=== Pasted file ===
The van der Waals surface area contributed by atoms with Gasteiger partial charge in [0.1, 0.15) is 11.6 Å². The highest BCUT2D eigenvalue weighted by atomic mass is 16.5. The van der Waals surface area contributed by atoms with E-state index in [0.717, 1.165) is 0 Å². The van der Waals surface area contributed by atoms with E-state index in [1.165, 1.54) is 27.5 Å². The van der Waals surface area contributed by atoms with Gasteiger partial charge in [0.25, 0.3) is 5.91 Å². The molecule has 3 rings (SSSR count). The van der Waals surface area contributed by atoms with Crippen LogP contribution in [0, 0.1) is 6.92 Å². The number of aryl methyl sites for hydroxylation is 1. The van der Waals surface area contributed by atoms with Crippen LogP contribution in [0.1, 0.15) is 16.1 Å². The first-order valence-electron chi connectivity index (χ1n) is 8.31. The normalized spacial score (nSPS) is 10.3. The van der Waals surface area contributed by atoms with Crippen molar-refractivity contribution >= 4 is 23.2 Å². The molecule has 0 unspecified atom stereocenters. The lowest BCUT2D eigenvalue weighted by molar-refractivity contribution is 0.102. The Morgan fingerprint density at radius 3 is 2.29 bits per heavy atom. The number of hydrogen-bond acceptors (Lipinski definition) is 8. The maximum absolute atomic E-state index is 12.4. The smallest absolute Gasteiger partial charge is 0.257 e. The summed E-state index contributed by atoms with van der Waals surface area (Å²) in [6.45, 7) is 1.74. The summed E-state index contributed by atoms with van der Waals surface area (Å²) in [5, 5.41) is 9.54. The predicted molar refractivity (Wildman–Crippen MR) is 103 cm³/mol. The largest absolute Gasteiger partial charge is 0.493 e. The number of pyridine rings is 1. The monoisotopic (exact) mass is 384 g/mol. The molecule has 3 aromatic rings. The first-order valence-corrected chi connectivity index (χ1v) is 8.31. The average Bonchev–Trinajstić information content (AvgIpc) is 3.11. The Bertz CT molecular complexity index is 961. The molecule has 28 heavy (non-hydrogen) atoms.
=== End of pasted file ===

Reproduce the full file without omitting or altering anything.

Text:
The van der Waals surface area contributed by atoms with Gasteiger partial charge in [0.1, 0.15) is 11.6 Å². The highest BCUT2D eigenvalue weighted by atomic mass is 16.5. The van der Waals surface area contributed by atoms with E-state index in [0.717, 1.165) is 0 Å². The van der Waals surface area contributed by atoms with E-state index in [1.165, 1.54) is 27.5 Å². The van der Waals surface area contributed by atoms with Gasteiger partial charge in [0.25, 0.3) is 5.91 Å². The molecule has 3 rings (SSSR count). The van der Waals surface area contributed by atoms with Crippen LogP contribution in [0, 0.1) is 6.92 Å². The number of aryl methyl sites for hydroxylation is 1. The van der Waals surface area contributed by atoms with Crippen LogP contribution in [0.1, 0.15) is 16.1 Å². The first-order valence-electron chi connectivity index (χ1n) is 8.31. The normalized spacial score (nSPS) is 10.3. The van der Waals surface area contributed by atoms with Crippen molar-refractivity contribution >= 4 is 23.2 Å². The molecule has 0 unspecified atom stereocenters. The lowest BCUT2D eigenvalue weighted by molar-refractivity contribution is 0.102. The Morgan fingerprint density at radius 3 is 2.29 bits per heavy atom. The number of hydrogen-bond acceptors (Lipinski definition) is 8. The maximum absolute atomic E-state index is 12.4. The smallest absolute Gasteiger partial charge is 0.257 e. The summed E-state index contributed by atoms with van der Waals surface area (Å²) in [6.45, 7) is 1.74. The summed E-state index contributed by atoms with van der Waals surface area (Å²) in [5, 5.41) is 9.54. The predicted molar refractivity (Wildman–Crippen MR) is 103 cm³/mol. The largest absolute Gasteiger partial charge is 0.493 e. The number of pyridine rings is 1. The monoisotopic (exact) mass is 384 g/mol. The molecule has 3 aromatic rings. The first-order valence-corrected chi connectivity index (χ1v) is 8.31. The average Bonchev–Trinajstić information content (AvgIpc) is 3.11. The Bertz CT molecular complexity index is 961. The molecule has 28 heavy (non-hydrogen) atoms.